How is your history club doing?

Thanks to Sally Burnham, HA and SHP Fellow and history teacher at Carres School in Lincolnshire for this blogpost. This post is packed full of great ideas for History Club activities across all year groups.

In September we decided that we wanted to give History Club an ‘update’. During Covid it was many of the ‘nicer’ things of school life that had been put on hold. Even when we returned to school, shorter breaks, not mixing year groups etc had meant that we hadn’t got back into the swing of History Club. So, time for a relaunch!

We decided to have 3 branches of History Club this time with certain events for all students. That is, on a weekly basis there would be three groups – a KS3 History club, a GCSE History Club and an A level Reading Group. As the year progressed the 3 groups took on their own sense of identity as the students shaped them to what they wanted to do.

  1. GCSE students were very clear that what they wanted was a ‘film club’ and so they have been watching and discussing a range of films from documentaries on the Norman Conquest, How the Wild West was won by Ray Mears (lots of discussion surrounding this one!), The Swing Kids and Valkyrie to name but a few. They have taken to bringing new titles of films that they have watched that are not related to the GCSE course and there is a general discussion/recommendations at the beginning of each session about what films that link to history they have been watching.
  2. The A Level reading group actually started during Covid and was a way to keep in touch with our A Level students beyond normal lessons. However, it has had a new lease of life since we have been meeting in person. In fact it has grown to such an extent that we now hold Yr 12 and Yr 13 groups so that they can read and discuss articles that are related to the specific areas of the course they are studying. We have also been able to take members of the Reading Group to some local talks to help diversify the topics they are studying. Members of this group have also been involved in the Great Debate heats, have entered university essay writing competitions and are looking forward to attending some talks by the local Classics Association which is just being set up in Lincoln. I think this group may be my favourite part of the History Club – to be surrounded by 20+ students turning up at lunch time with their packed lunches and annotated articles to discuss and debate. There has been an added benefit that there is clear evidence of this reading paying off in their written work.
  3. At Key Stage 3 we still have the traditional history club but we have tried to ensure that activities are more varied and cater for the wide range of interests, from local history to tanks, from the RAF to classics.
    • We have played and then made our own Top Trump history cards. Students came with  a list of people they thought were significant in the past, only for them to realise that there was only one female. They were really quite shocked and so set about deciding who else to include in their Top Trump set. Once they had decided on their individuals, and justified their choices, they made their cards after a heated discussion about what criteria they should use to judge significance.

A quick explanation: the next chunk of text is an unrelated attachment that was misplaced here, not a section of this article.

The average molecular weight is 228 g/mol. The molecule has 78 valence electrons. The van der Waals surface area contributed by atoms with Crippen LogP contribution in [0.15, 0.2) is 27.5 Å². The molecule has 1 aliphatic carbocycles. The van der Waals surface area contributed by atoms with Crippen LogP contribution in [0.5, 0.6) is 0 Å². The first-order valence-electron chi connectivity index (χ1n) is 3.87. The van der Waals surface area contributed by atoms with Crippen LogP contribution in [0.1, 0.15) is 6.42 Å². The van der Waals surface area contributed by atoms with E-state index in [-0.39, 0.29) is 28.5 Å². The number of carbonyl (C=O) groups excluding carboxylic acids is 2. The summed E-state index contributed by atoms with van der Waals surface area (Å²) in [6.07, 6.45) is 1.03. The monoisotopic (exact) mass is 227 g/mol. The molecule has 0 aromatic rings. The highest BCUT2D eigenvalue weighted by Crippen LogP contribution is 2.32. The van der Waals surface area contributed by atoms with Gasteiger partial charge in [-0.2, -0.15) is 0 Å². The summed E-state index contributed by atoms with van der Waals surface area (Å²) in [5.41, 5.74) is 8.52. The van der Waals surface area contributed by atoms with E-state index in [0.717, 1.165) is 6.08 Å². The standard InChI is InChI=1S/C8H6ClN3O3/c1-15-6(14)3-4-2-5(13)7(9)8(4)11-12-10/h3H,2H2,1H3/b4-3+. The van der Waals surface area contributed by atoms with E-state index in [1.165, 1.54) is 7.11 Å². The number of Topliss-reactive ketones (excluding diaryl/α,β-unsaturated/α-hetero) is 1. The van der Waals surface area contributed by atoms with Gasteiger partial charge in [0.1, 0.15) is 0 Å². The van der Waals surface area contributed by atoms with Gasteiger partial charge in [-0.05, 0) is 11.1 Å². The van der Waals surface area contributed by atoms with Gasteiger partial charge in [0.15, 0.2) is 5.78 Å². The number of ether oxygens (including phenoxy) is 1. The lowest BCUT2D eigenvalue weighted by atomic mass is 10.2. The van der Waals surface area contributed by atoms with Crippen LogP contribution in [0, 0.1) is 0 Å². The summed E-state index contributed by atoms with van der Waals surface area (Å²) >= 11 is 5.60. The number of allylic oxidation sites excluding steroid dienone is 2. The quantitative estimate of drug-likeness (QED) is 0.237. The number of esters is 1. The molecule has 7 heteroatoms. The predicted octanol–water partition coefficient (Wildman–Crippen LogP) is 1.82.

• We invited an ex history student into school who is studying history at university. This led to an interrogation for Peter as he was quizzed about courses available, why he had chosen the courses he had, what life was like at university, how he cooked for himself, what his views were on migration policies… The session ended with a whole group of students determined to study history at university.
    • We decided that there are sometimes things on the news where it would be useful to have a few things explained, so History Club started to create one page summaries for In the news… we then put these onto the walls to help other students make sense of events in the news.
    • We also took the opportunity to go on the recently launched Sleaford Heritage Trail. There are a series of QR codes around the town where you can scan the QR code and listen to a presentation by an actor pretending to be a member of Sleaford’s community in the past. We heard from several people who were mourning the death of Queen Victoria (which students found interesting in the wake of the death of Queen Elizabeth II), we even heard from a baker’s wife who did not like the idea of bank holidays being introduced. We are now looking into whether we can research some extra individuals to add to the trail.
    • To get into the spirit of the Coronation, students researched and came up with a list of 10 ‘Did You Knows?’ about past coronations to improve the audience’s general knowledge. One of our Year 7 students read them at the school Coronation Concert at our local church and again at the whole school Coronation assembly.
    • History Club are currently working on a board game to teach people history and these range from a board game to teach people about the History of Sleaford, a board game to explain the Russian Revolution and a board game to illustrate the turning points in World War Two.

Hopefully as we draw to the end of this academic year, History Club has had an impact on our students – hard to measure in real terms, but the enthusiasm and passion certainly seem to be there, and we will continue to go from strength to strength.

The HA has a crowd-sourced history club reasource area called History Lab. We would hear what your history clubs have been up to.

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